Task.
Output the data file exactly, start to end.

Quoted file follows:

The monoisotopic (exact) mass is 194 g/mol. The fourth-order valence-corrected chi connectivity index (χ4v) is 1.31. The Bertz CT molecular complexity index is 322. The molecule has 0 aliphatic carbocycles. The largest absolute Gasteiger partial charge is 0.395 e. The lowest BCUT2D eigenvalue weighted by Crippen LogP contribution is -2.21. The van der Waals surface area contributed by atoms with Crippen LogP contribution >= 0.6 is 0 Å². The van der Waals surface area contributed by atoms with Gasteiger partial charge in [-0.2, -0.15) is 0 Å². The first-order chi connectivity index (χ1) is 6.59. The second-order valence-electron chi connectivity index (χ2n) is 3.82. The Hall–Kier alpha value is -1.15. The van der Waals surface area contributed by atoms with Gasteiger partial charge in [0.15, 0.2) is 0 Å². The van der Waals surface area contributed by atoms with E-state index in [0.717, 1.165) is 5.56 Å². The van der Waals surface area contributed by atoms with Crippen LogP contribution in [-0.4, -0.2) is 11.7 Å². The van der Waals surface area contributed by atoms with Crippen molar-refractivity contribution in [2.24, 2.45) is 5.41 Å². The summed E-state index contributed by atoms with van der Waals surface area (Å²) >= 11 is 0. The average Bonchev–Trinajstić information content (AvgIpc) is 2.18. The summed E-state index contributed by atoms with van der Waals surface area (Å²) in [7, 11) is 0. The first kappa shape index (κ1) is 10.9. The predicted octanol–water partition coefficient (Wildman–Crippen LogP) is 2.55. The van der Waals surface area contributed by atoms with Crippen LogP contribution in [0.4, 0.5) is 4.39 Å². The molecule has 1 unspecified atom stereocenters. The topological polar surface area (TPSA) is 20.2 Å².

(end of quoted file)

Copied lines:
The monoisotopic (exact) mass is 194 g/mol. The fourth-order valence-corrected chi connectivity index (χ4v) is 1.31. The Bertz CT molecular complexity index is 322. The molecule has 0 aliphatic carbocycles. The largest absolute Gasteiger partial charge is 0.395 e. The lowest BCUT2D eigenvalue weighted by Crippen LogP contribution is -2.21. The van der Waals surface area contributed by atoms with Crippen LogP contribution >= 0.6 is 0 Å². The van der Waals surface area contributed by atoms with Gasteiger partial charge in [-0.2, -0.15) is 0 Å². The first-order chi connectivity index (χ1) is 6.59. The second-order valence-electron chi connectivity index (χ2n) is 3.82. The Hall–Kier alpha value is -1.15. The van der Waals surface area contributed by atoms with Gasteiger partial charge in [0.15, 0.2) is 0 Å². The van der Waals surface area contributed by atoms with E-state index in [0.717, 1.165) is 5.56 Å². The van der Waals surface area contributed by atoms with Crippen LogP contribution in [-0.4, -0.2) is 11.7 Å². The van der Waals surface area contributed by atoms with Crippen molar-refractivity contribution in [2.24, 2.45) is 5.41 Å². The summed E-state index contributed by atoms with van der Waals surface area (Å²) >= 11 is 0. The average Bonchev–Trinajstić information content (AvgIpc) is 2.18. The summed E-state index contributed by atoms with van der Waals surface area (Å²) in [7, 11) is 0. The first kappa shape index (κ1) is 10.9. The predicted octanol–water partition coefficient (Wildman–Crippen LogP) is 2.55. The van der Waals surface area contributed by atoms with Crippen LogP contribution in [0.4, 0.5) is 4.39 Å². The molecule has 1 unspecified atom stereocenters. The topological polar surface area (TPSA) is 20.2 Å².